There is no single magic inspection tool that is ideal for all situations. Ask anyone in the composites industry and they'll tell you that marine structures can be horrendously difficult to inspect when compared to more conventional production laminates. UT is particularly adept at assessing the following situations:
-Solid vacuum bagged carbon spars. The same clean, dense laminates that make it virtually impossible to detect subtle damage with a hammer are easily scanned with UT. Ultrasound will not only tell precise overall thickness, but also the depth of the defect/anomaly. Poor consolidation (loss of bag pressure), dry fibers, and voids are all good examples of detectable flaws.
-Bond line issues. Ultrasound can pick up the transition between skin coat and structural laminate. A clean line will transmit the signal, where a delamination or "never bond" will show a clear interuption on the waveform.
-Secondary bond damage. As noted above, UT can pick up delamination fairly quickly. There's no need to tent off and demolish the interior of the boat in order to determine the extent of damage.
-Quality Assurance. A new part can be scanned to check for defects and laminate consistency. Critical areas of the part can be scanned and the readings can be archived so that, in the event of future trauma, the part can be scanned again to see if there are any anomalies compared to the "as built" baseline readings.
This one's simple: I charge my normal hourly rate plus expenses. There are no hidden charges for the machine or my certification. Depending on the results and if you don't require a report, that will save the cost of my time in the office. I'd like to make this inspection as reasonable as possible to encourage its use in the field.
Ultrasound is a proven and reliable technology for use in non destructive inspection of composites. However, it's not for everybody. The technology is not "plug and play" in terms of gathering and interpreting results. You can't just run out and buy an inexpensive ultrasonic thickness gauge, slap it on the part, and expect to get meaningful results. I've done lots of research on the subject, attended technical seminars, received my certification for UT testing, and spend significant time making up reference test panels to constantly test the limits of the unit.
Give me a call and we can discuss whether UT can help you get a deeper look into your boat.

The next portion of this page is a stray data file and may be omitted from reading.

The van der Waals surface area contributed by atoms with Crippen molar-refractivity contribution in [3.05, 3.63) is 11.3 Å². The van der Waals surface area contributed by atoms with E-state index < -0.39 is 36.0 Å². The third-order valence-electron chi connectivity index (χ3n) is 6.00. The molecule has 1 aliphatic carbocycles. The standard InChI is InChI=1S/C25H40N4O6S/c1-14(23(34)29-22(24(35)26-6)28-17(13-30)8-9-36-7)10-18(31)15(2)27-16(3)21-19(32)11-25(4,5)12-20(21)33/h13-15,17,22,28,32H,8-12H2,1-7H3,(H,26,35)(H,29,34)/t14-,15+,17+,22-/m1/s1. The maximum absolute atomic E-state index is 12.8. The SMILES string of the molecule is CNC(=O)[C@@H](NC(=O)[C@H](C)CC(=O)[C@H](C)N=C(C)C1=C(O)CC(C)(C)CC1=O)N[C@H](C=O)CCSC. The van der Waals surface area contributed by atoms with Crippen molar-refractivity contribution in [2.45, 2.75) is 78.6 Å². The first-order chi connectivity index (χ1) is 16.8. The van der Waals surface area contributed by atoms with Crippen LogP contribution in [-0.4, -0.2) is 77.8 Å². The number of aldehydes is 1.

Ultrasonic signals are pulsed from a transducer into the part. When the signal reach the back of the part, it reflects back to the transducer, then to the unit's clock, is processed, and then converted into a digital wave form. In the example below, there is a sharp spike, or "backwall echo",at .248 inches, confirming the thickness of our 1/4" plate. The small spikes to the right are residual reflections.
In the next example, two quarter inch thick plates of carbon were glued together, leaving a void in the center that is not bonded. The void cannot be detected with a tap hammer. The upper screenshot shows the results of a scan along the side of the part where the plates are glued (A). The machine is set to display a readout of overall thickness (in this case, .459"). Note that there is a strong backwall echo. At the same time, there is slight signal reflection off the glue line. The important point here is that the backwall is strong and so indicates that the signal is travelling through the part.
When the trandsucer is shifted over the void (B), note how there is a sharp rise in the spike halfway through the part. At the same time, the backwall echo drops way down. This is telling us that the majority of the signal is reflecting off the back of the first plate and is not making it through the entire part- we've found a void!.
This exercise is a good example of how interpretation of ultrasound wave forms can tend to be comparative. We spend some time establishing what "good" looks like, then use this baseline to search for anomalies.